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Med Express and James Amodio Bullying a Critic

Business  (tags: ethics, dishonesty, abuse, americans, business, consumers, corporate, debt, cover-up, money, law, lies, marketing, usa, society )

- 1888 days ago -
Med Express, an Ohio company that sells over eBay, is trying to maintain a perfect seller rating by suing a South Carolina woman who had the audacity to describe a problem she had with one of their deliveries -- a photographic accessory that arrived w

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JL A (281)
Sunday April 21, 2013, 4:04 pm
Monday, April 15, 2013
Med Express and James Amodio bullying a critic

by Paul Alan Levy

Med Express, an Ohio company that sells over eBay, is trying to maintain a perfect seller rating by suing a South Carolina woman who had the audacity to describe a problem she had with one of their deliveries — a photographic accessory that arrived with $1.40 postage due. The customer found this inconvenient, and notified the company of her concern, stressing that her issue was not the money (she said she would have gladly paid the extra money for shipping up front) but the inconvenience. Med Express responded by admitting the error, and indeed said that this had been a problem with other postal shipments. The customer then posted negative feedback on eBay.

About a month later, Med Express asked the customer to revise the negative feedback, offering to reimburse the postage due — effectively ignoring the customer’s reason for complaining. When the customer failed to retract the feedback, Med Express escalated by filing a defamation complaint in state court in Medina, Ohio, and, indeed, by moving for a temporary restraining order against eBay. The trial judge denied a TRO on the ground that damages would be an adequate remedy but, interestingly, set an oral hearing on a preliminary injunction even though the same reason would be sufficient ground to deny that relief as well.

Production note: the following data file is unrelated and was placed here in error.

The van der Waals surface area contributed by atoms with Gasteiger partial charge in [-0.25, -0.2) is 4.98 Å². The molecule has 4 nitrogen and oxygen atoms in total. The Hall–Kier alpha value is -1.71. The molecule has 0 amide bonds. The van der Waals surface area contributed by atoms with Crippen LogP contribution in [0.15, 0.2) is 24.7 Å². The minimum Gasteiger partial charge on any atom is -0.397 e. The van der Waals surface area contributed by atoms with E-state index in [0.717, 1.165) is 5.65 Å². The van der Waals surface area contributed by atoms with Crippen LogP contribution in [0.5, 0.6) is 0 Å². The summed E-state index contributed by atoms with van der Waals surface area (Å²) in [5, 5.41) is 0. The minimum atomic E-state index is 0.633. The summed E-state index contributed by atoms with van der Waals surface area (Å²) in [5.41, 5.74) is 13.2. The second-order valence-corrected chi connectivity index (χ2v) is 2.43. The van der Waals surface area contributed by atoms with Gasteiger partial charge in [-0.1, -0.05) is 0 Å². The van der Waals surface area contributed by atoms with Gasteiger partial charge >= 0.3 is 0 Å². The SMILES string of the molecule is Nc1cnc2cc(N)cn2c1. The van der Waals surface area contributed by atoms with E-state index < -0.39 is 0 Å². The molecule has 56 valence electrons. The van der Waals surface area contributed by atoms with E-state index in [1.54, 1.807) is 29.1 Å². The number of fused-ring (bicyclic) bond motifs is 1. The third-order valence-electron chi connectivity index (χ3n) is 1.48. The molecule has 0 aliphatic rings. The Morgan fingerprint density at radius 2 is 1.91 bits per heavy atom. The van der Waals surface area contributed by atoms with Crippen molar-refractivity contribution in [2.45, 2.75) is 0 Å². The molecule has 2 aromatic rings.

The defendant is a relative of a former Litigation Group colleague, so she came to me for help. I contacted James Amodio, Med Express’s lawyer, to explain to him the many ways in which his lawsuit is untenable. He readily admitted that, as the complaint admits, everything that the customer had posted in her feedback was true; he did not deny that a statement has to be false to be actionable as defamation; but he just plain didn’t care. To the contrary, he told me that I could come up to Medina, Ohio, and argue whatever I might like, but that the case was going to continue unless the feedback was taken down or changed to positive. And he explained why his client was insisting on this change — he said that it sells exclusively over eBay, where a sufficient level of negative feedback can increase the cost of such sales as well as possibly driving away customers

If Ohio had an anti-SLAPP statute, a lawsuit like this would never be filed, and if it was filed, it would be quickly dispatched because the certainty of an attorney fee award in response to a special motion to strike would give local lawyers an incentive to represent the customer on a strictly contingent fee basis. In the absence of an anti-SLAPP statute, however, the plaintiff and its lawyer are counting on the inconvenience of responding to the lawsuit to induce the customer retract her criticisms, effectively helping Med Express to conceal from potential customers that, in at least one respect, Med Express may not be reliable. And yet, if the customer has to spend even a few hundred dollars to defend her right not to remove truthful criticism, she will already have lost.